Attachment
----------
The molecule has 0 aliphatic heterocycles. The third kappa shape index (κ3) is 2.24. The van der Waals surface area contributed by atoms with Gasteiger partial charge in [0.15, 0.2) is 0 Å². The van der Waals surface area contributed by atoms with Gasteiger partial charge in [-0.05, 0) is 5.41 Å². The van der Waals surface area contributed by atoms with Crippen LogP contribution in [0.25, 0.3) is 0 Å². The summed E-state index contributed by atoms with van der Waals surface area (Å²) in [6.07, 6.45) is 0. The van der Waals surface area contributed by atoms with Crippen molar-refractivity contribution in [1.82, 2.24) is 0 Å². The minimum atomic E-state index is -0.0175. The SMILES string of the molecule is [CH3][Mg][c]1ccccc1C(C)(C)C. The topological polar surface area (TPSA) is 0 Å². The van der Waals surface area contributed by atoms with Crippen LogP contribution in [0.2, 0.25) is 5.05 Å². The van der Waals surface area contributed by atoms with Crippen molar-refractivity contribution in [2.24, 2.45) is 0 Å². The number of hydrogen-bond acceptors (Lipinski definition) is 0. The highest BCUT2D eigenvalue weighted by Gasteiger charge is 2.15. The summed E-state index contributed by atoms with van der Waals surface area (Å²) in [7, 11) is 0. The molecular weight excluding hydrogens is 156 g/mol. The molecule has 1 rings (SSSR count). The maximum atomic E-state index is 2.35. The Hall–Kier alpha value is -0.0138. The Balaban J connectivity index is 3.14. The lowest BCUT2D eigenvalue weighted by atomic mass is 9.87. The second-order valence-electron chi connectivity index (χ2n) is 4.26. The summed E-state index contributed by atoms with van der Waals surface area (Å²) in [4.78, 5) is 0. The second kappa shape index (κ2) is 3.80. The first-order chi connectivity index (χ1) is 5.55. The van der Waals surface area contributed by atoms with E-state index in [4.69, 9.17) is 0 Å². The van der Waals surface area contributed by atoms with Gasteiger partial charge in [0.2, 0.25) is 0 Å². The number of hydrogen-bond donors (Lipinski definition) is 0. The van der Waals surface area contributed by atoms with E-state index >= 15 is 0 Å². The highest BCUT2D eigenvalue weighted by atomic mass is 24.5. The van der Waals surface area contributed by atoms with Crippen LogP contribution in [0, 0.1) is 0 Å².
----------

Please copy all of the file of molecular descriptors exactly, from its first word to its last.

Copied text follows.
The molecule has 0 aliphatic heterocycles. The third kappa shape index (κ3) is 2.24. The van der Waals surface area contributed by atoms with Gasteiger partial charge in [0.15, 0.2) is 0 Å². The van der Waals surface area contributed by atoms with Gasteiger partial charge in [-0.05, 0) is 5.41 Å². The van der Waals surface area contributed by atoms with Crippen LogP contribution in [0.25, 0.3) is 0 Å². The summed E-state index contributed by atoms with van der Waals surface area (Å²) in [6.07, 6.45) is 0. The van der Waals surface area contributed by atoms with Crippen molar-refractivity contribution in [1.82, 2.24) is 0 Å². The minimum atomic E-state index is -0.0175. The SMILES string of the molecule is [CH3][Mg][c]1ccccc1C(C)(C)C. The topological polar surface area (TPSA) is 0 Å². The van der Waals surface area contributed by atoms with Crippen LogP contribution in [0.2, 0.25) is 5.05 Å². The van der Waals surface area contributed by atoms with Crippen molar-refractivity contribution in [2.24, 2.45) is 0 Å². The number of hydrogen-bond acceptors (Lipinski definition) is 0. The highest BCUT2D eigenvalue weighted by Gasteiger charge is 2.15. The summed E-state index contributed by atoms with van der Waals surface area (Å²) in [7, 11) is 0. The molecular weight excluding hydrogens is 156 g/mol. The molecule has 1 rings (SSSR count). The maximum atomic E-state index is 2.35. The Hall–Kier alpha value is -0.0138. The Balaban J connectivity index is 3.14. The lowest BCUT2D eigenvalue weighted by atomic mass is 9.87. The second-order valence-electron chi connectivity index (χ2n) is 4.26. The summed E-state index contributed by atoms with van der Waals surface area (Å²) in [4.78, 5) is 0. The second kappa shape index (κ2) is 3.80. The first-order chi connectivity index (χ1) is 5.55. The van der Waals surface area contributed by atoms with E-state index in [4.69, 9.17) is 0 Å². The van der Waals surface area contributed by atoms with Gasteiger partial charge in [0.2, 0.25) is 0 Å². The number of hydrogen-bond donors (Lipinski definition) is 0. The van der Waals surface area contributed by atoms with E-state index >= 15 is 0 Å². The highest BCUT2D eigenvalue weighted by atomic mass is 24.5. The van der Waals surface area contributed by atoms with Crippen LogP contribution in [0, 0.1) is 0 Å².